well-mounted javelin men came next, two abreast; their attire that of
the livery of the high sheriff's family, and their javelins held in
rest. Sundry officials followed, and the governor of the county gaol
sat in an open carriage, his long white wand raised in the air. Then
appeared the handsome, closed equipage of the sheriff, its four horses,
caparisoned with silver, pawing the ground, for they chafed at the slow
pace to which they were restrained. In it, in their scarlet robes and
flowing wigs, carrying awe to many a young spectator, sat the judges.
The high sheriff sat opposite to them, his chaplain by his side, in his
gown and bands. A crowd of gentlemen, friends of the sheriff, followed
on horseback; and a mob of ragamuffins brought up the rear.

To the assize courts the procession took its way, and there the short
business of opening the commission was gone through, when the judges
re-entered the carriage to proceed to the cathedral, having been joined
by the mayor and corporation. The sweet bells of Helstonleigh were
still ringing out, not to welcome the judges to the city now, but as an
invitation to them to come and worship God. Within the grand entrance
of the cathedral, waiting to receive the judges, stood the Dean of
Helstonleigh, two or three of the chapter, two of the minor canons, and
the king's scholars and choristers, all in their white robes. The bells
ceased; the fine organ pealed out--and there are few finer organs in
England than that of Helstonleigh--the vergers with their silver maces,
and the decrepit old bedesmen in their black gowns, led the way to the
choir, the long scarlet trains of the judges held up behind: and places
were found for all.

The Rev. John Pye began the service; it was his week for chanting.
He was one of the senior minor canons, and head-master of the college
school. At the desk opposite to him sat the Rev. William Yorke, a young
man who had only just gained his minor canonry.

The service went on smoothly until the commencement of the anthem. In
one sense it went on smoothly to the end, for no person present, not
even the judges themselves, could see that anything was wrong. Mr. Pye
was what was called "chanter" to the cathedral, which meant that it was
he who had the privilege of selecting the music for the chants and other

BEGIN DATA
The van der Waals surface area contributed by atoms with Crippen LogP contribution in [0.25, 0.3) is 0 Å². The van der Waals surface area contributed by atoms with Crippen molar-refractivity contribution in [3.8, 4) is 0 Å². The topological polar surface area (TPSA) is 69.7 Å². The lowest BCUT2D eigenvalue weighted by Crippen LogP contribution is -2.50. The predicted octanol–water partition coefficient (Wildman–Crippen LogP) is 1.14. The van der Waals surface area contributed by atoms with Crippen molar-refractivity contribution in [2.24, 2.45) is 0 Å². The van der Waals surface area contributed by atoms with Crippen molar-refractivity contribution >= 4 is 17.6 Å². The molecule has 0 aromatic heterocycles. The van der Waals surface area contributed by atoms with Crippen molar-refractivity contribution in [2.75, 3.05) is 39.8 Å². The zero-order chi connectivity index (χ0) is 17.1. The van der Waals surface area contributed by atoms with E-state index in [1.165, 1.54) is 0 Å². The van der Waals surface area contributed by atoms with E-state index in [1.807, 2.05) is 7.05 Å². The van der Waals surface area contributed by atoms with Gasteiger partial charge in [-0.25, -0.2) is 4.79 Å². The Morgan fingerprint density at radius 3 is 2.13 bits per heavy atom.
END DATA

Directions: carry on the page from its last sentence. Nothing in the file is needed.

portions of the service, when the dean did not do so himself. The anthem
he had put up for this occasion was a very good one, taken from the
Psalms of David. It commenced with a treble solo; it was, moreover, an
especial favourite of Mr. Pye's; and he complacently disposed himself to
listen.

But no sooner was the symphony over, no sooner had the first notes of
the chorister sounded on Mr. Pye's ear, than his face slightly flushed,
and he lifted his head with a sharp, quick gesture. _That_ was not the
voice which ought to have sung this fine anthem; that was a cracked,
_passée_ voice, belonging to the senior chorister, a young gentleman
of seventeen, who was going out of the choir at Michaelmas. He had done
good service for the choir in his day, but his voice was breaking now;
and the last time he had attempted a solo, the bishop (who interfered
most rarely with the executive of the cathedral; and, indeed, it was not
his province to do so) had spoken himself to Mr. Pye on the conclusion
of the service, and said the boy ought not to be allowed to sing alone
again.

Mr. Pye bent his head forward to catch a glimpse of the choristers,
five of whom sat on his side of the choir, the _decani_; five on the
opposite, or _cantori_ side. So far as he could see, the boy, Stephen
Bywater, who ought to have taken the anthem, was not in his place. There
appeared to be only four of them; but the senior boy with his clean,
starched surplice, partially hid those below him. Mr. Pye wondered where
his eyes could have been, not to have noticed the boy's absence when
they had all been gathered round the entrance, waiting for the judges.

Had Mr. Pye's attention not been fully engrossed with his book, As the
service had gone on, he might have seen the boy opposite to him; for
there sat Bywater, before the bench of king's scholars, and right in
front of Mr. Pye. Mr. Pye's glance fell upon him now, and he could
scarcely believe it. He rubbed his eyes, and looked, and rubbed again.
Bywater there! and without his surplice! braving, as it were, the
head-master! What could he possibly mean by this act of insubordination?